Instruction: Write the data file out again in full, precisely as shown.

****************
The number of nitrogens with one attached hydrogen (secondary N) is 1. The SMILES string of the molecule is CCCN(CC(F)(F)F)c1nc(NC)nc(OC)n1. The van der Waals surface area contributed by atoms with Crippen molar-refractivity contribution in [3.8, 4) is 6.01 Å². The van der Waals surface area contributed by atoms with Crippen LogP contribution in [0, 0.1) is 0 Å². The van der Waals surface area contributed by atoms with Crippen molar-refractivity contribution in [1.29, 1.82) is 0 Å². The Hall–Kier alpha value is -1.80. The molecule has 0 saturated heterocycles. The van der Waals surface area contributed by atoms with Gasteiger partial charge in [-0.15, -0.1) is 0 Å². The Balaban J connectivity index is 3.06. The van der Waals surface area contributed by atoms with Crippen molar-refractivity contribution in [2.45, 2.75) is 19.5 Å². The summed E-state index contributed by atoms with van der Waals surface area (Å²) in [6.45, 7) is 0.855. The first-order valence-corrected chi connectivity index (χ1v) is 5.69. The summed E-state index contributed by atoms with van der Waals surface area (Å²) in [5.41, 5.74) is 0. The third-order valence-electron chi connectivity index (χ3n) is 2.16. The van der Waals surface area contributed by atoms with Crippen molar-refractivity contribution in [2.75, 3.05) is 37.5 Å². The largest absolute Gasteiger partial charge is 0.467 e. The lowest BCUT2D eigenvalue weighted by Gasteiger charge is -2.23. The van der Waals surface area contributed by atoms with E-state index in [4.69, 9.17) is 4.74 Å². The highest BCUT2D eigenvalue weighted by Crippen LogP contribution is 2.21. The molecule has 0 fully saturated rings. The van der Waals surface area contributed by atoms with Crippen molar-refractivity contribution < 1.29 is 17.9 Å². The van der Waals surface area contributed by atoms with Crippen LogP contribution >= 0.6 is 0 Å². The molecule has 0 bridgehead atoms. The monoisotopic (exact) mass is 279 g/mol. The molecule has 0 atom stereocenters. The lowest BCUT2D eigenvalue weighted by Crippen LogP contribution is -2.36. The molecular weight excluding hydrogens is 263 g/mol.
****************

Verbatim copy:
The number of nitrogens with one attached hydrogen (secondary N) is 1. The SMILES string of the molecule is CCCN(CC(F)(F)F)c1nc(NC)nc(OC)n1. The van der Waals surface area contributed by atoms with Crippen molar-refractivity contribution in [3.8, 4) is 6.01 Å². The van der Waals surface area contributed by atoms with Crippen LogP contribution in [0, 0.1) is 0 Å². The van der Waals surface area contributed by atoms with Crippen molar-refractivity contribution in [1.29, 1.82) is 0 Å². The Hall–Kier alpha value is -1.80. The molecule has 0 saturated heterocycles. The van der Waals surface area contributed by atoms with Gasteiger partial charge in [-0.15, -0.1) is 0 Å². The Balaban J connectivity index is 3.06. The van der Waals surface area contributed by atoms with Crippen molar-refractivity contribution in [2.45, 2.75) is 19.5 Å². The summed E-state index contributed by atoms with van der Waals surface area (Å²) in [6.45, 7) is 0.855. The first-order valence-corrected chi connectivity index (χ1v) is 5.69. The summed E-state index contributed by atoms with van der Waals surface area (Å²) in [5.41, 5.74) is 0. The third-order valence-electron chi connectivity index (χ3n) is 2.16. The van der Waals surface area contributed by atoms with Crippen molar-refractivity contribution in [2.75, 3.05) is 37.5 Å². The largest absolute Gasteiger partial charge is 0.467 e. The lowest BCUT2D eigenvalue weighted by Gasteiger charge is -2.23. The van der Waals surface area contributed by atoms with E-state index in [4.69, 9.17) is 4.74 Å². The highest BCUT2D eigenvalue weighted by Crippen LogP contribution is 2.21. The molecule has 0 fully saturated rings. The van der Waals surface area contributed by atoms with Crippen molar-refractivity contribution < 1.29 is 17.9 Å². The van der Waals surface area contributed by atoms with Crippen LogP contribution >= 0.6 is 0 Å². The molecule has 0 bridgehead atoms. The monoisotopic (exact) mass is 279 g/mol. The molecule has 0 atom stereocenters. The lowest BCUT2D eigenvalue weighted by Crippen LogP contribution is -2.36. The molecular weight excluding hydrogens is 263 g/mol.